IMF会丢掉乌克兰么?

发自波士顿——如果某国经济陷入停滞,那么领导人要想连任的话就得像办法刺激经济增长。这是现代政治的其中一个最基本的原则之一。但是那些希望帮助乌克兰临时政府在5月25日连任的西方国家却似乎忘记了这一点。

相反,它们似乎正想让乌克兰实施一场在东欧地区史无前例的经济紧缩计划。靠这个是无法赢得选票的。在俄罗斯出手引发混乱之后,国际货币基金组织(IMF)似乎也计划把另一场有自身特色的混乱带到乌克兰。这也是时候提醒IMF:真正要放在首位的是维护政治稳定,而不是一系列存在争议的紧急改革。

IMF一直以来都试图把一系列经济“改革”施加到乌克兰身上。其中一些改革措施较为合理;而其他则并非如此——加之IMF在乌克兰的过往事迹也乏善可陈。IMF从前希望在乌克兰实施的某些改革,比如养老金私有化,已经在其他国家证实了不可行。可见IMF组织也不是一定正确的。如今它在乌克兰的主要盲点则转移到了消费者补贴和转移支付上面。

To continue reading, please log in or enter your email address.

Registration is quick and easy and requires only your email address. If you already have an account with us, please log in. Or subscribe now for unlimited access.

required

Log in

http://prosyn.org/nZz1PXl/zh;
  1. Television sets showing a news report on Xi Jinping's speech Anthony Wallace/Getty Images

    Empowering China’s New Miracle Workers

    China’s success in the next five years will depend largely on how well the government manages the tensions underlying its complex agenda. In particular, China’s leaders will need to balance a muscular Communist Party, setting standards and protecting the public interest, with an empowered market, driving the economy into the future.

  2. United States Supreme Court Hisham Ibrahim/Getty Images

    The Sovereignty that Really Matters

    The preference of some countries to isolate themselves within their borders is anachronistic and self-defeating, but it would be a serious mistake for others, fearing contagion, to respond by imposing strict isolation. Even in states that have succumbed to reductionist discourses, much of the population has not.

  3.  The price of Euro and US dollars Daniel Leal Olivas/Getty Images

    Resurrecting Creditor Adjustment

    When the Bretton Woods Agreement was hashed out in 1944, it was agreed that countries with current-account deficits should be able to limit temporarily purchases of goods from countries running surpluses. In the ensuing 73 years, the so-called "scarce-currency clause" has been largely forgotten; but it may be time to bring it back.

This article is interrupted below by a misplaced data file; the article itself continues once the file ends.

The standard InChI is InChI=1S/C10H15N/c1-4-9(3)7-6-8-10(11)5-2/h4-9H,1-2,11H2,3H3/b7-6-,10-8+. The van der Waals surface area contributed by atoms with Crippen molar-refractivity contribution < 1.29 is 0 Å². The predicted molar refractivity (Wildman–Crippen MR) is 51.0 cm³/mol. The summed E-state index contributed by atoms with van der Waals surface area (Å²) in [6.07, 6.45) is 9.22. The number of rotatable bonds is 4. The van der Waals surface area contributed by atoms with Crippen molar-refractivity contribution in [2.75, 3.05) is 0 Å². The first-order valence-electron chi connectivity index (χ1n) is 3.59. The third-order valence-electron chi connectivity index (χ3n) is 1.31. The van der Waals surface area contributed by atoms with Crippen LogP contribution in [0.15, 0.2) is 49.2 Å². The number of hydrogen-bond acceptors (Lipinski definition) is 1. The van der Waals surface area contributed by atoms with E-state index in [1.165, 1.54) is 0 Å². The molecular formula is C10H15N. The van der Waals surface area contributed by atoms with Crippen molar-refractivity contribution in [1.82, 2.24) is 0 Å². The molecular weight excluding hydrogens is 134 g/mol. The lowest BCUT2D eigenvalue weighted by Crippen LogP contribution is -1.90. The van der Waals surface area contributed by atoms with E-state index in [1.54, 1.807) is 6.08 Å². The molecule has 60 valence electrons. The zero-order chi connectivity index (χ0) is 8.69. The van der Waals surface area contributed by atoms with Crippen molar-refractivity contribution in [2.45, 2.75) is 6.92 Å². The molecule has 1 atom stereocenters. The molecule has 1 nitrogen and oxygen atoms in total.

4. Leaders of the Russian Revolution in Red Square Keystone France/Getty Images

    Trump’s Republican Collaborators

    Republican leaders have a choice: they can either continue to collaborate with President Donald Trump, thereby courting disaster, or they can renounce him, finally putting their country’s democracy ahead of loyalty to their party tribe. They are hardly the first politicians to face such a decision.

  5. Angela Merkel, Theresa May and Emmanuel Macron John Thys/Getty Images

    How Money Could Unblock the Brexit Talks

    With talks on the UK's withdrawal from the EU stalled, negotiators should shift to the temporary “transition” Prime Minister Theresa May officially requested last month. Above all, the negotiators should focus immediately on the British budget contributions that will be required to make an orderly transition possible.

  6. Ksenia Sobchak Mladlen Antonov/Getty Images

    Is Vladimir Putin Losing His Grip?

    In recent decades, as President Vladimir Putin has entrenched his authority, Russia has seemed to be moving backward socially and economically. But while the Kremlin knows that it must reverse this trajectory, genuine reform would be incompatible with the kleptocratic character of Putin’s regime.

  7. Right-wing parties hold conference Thomas Lohnes/Getty Images

    Rage Against the Elites

    • With the advantage of hindsight, four recent books bring to bear diverse perspectives on the West’s current populist moment. 
    • Taken together, they help us to understand what that moment is and how it arrived, while reminding us that history is contingent, not inevitable


    Global Bookmark

    Distinguished thinkers review the world’s most important new books on politics, economics, and international affairs.

  8. Treasury Secretary Steven Mnuchin Bill Clark/Getty Images

    Don’t Bank on Bankruptcy for Banks

    As a part of their efforts to roll back the 2010 Dodd-Frank Act, congressional Republicans have approved a measure that would have courts, rather than regulators, oversee megabank bankruptcies. It is now up to the Trump administration to decide if it wants to set the stage for a repeat of the Lehman Brothers collapse in 2008.